So last November the author spent an entire weekend with 16 fervent fans at a Connecticut retreat center called Wisdom House. They came from as far away as Texas, Oklahoma and Canada, and made pillowcases for charity, learned new hand appliqué skills and worked on projects they brought along. "Mostly we were just wonderfully normal," says Marie, "Just quilters getting together, talking about our families and our quilts."

            There were some bonus expeditions most quilting retreats don't include, says Dorothy Hayes, one of the event's organizers. "We got a magical tour of Litchfield, Connecticut, which is the small town on which New Bern in the books is based. We walked down the actual Cobbled Court (which does not include a quilt shop) and ate lunch in the Grill that was the model for Grill on the Green in the book. The owner is just like Charlie! This was like fans of J.K. Rowling making a trip to Harry Potter World."

            Not only that, Marie whispered some secrets about future plot developments, and shared details of her writing process. (FYI, I predict my own future will include additional outings with my readers--if they have anything to say about it!)

            "We will definitely want to do it again next year," says Dorothy. "At the end of the retreat, all of us realized it was the beginning of a really beautiful thing."

For more on Marie and her worlds, both fictional and real, go to www.mariebostwick.com.--Meg Cox of the skinny    

 

 

 

Cookie time!

Is that the sweet smell of cookies coming from your kitchen? If so, invite us over already!

If not, well, do forgive us...we've got cookies on the brain, after interviewing designer Elizabeth Hartman, whose new book, The Practical Guide to Patchwork: New Basics for the Modern Quiltmaker (October 2010, Stash for C & T), debuted recently. In addition to being a Modern designer par excellence, she's also a cookie queen this time of year, and makes at least 100 dozen for the cookie party she and husband Chris give every year for friends and family. It's hard to pin her down on one favorite flavor of cookies, but chewy definitely wins over crispy.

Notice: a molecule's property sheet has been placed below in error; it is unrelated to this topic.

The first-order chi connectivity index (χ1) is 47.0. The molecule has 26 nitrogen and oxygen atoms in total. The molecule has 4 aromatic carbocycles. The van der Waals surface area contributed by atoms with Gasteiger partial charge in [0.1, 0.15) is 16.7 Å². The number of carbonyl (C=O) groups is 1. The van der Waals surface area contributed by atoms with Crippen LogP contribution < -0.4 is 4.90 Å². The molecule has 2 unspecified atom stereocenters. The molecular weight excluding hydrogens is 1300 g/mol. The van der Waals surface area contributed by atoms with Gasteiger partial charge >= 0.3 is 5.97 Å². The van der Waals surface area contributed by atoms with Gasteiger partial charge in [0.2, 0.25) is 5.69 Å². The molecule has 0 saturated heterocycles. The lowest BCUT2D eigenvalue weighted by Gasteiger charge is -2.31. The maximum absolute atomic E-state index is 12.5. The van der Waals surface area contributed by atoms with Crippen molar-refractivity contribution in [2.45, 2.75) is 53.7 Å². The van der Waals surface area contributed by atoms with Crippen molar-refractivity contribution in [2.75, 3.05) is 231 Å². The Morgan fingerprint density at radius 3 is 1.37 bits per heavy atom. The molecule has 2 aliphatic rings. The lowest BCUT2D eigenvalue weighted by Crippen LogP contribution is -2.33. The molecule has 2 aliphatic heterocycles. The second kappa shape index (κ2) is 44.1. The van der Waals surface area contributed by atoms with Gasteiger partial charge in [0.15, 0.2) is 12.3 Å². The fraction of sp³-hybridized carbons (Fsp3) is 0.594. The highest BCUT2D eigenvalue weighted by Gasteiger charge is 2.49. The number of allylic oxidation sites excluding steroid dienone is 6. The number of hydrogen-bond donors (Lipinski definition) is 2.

You can read all about Elizabeth on her blog, and in the upcoming February-March 2011 issue of Quilter's Home, but meanwhile, check out the innovative shortbread versions we've got in our     December-January issue, just for your tasting pleasure. 

 

 

 

 

 

And here's a favorite cookie shared by reader Darci Linkey Bodin of Diamond Bar, California.  She works for the Orange County Fire Authority and occasionally drops off cookies for the guys at Station 34 in nearby Placentia. And she says all three shifts swear these cookies are their favorites.     Thanks, Darci!

Chocolate Chip Macadamia Nut Bars with Shortbread Crust

Crust

  • 1 cup flour
  • ¼ cup sugar
  • ½ cup (1 stick) chilled, unsalted butter, cut into ½-inch pieces

Filling

  • 1 cup sugar
  • ½ cup flour
  • 2 large eggs
  • 4 tablespoons (1/2 stick) unsalted butter, melted, cooled
  • 1 teaspoon vanilla extract
  • 1 cup miniature semisweet chocolate chips
  • 1 cup coarsely chopped macadamia nuts

 

For Crust:  Preheat oven to 350o F.  Blend flour and sugar in food processor.  Add butter; pulse until mixture resembles coarse meal.  Transfer mixture to 8" square glass baking dish.  Press mixture onto bottom and ¾ inch up the sides of dish.  Bake until crust is golden brown on edges, about 15 minutes.

Meanwhile, prepare filling by whisking sugar, flour, eggs, butter and vanilla extract to blend in large bowl. Stir in chocolate chips and nuts.

Pour filling into warm crust, smoothing surface.  Bake until filling is golden brown and a tester inserted into the center comes out with moist crumbs attached, about 50 minutes.  Transfer dish to rack; cool completely.  Cut into squares. Doubles nicely to fill a 9 x 13 pan. Enjoy! (Thanks, Darci!)

So, we given you cookies today, but we can't let you go without one more delish treat--and this one is calorie-free! Check out this sweet babe and his custom-made iPhone app, er, "nap" quilt. (You're curious, hmm?)

Check back in later for more quilty fun, and enjoy the holidays, q-bies!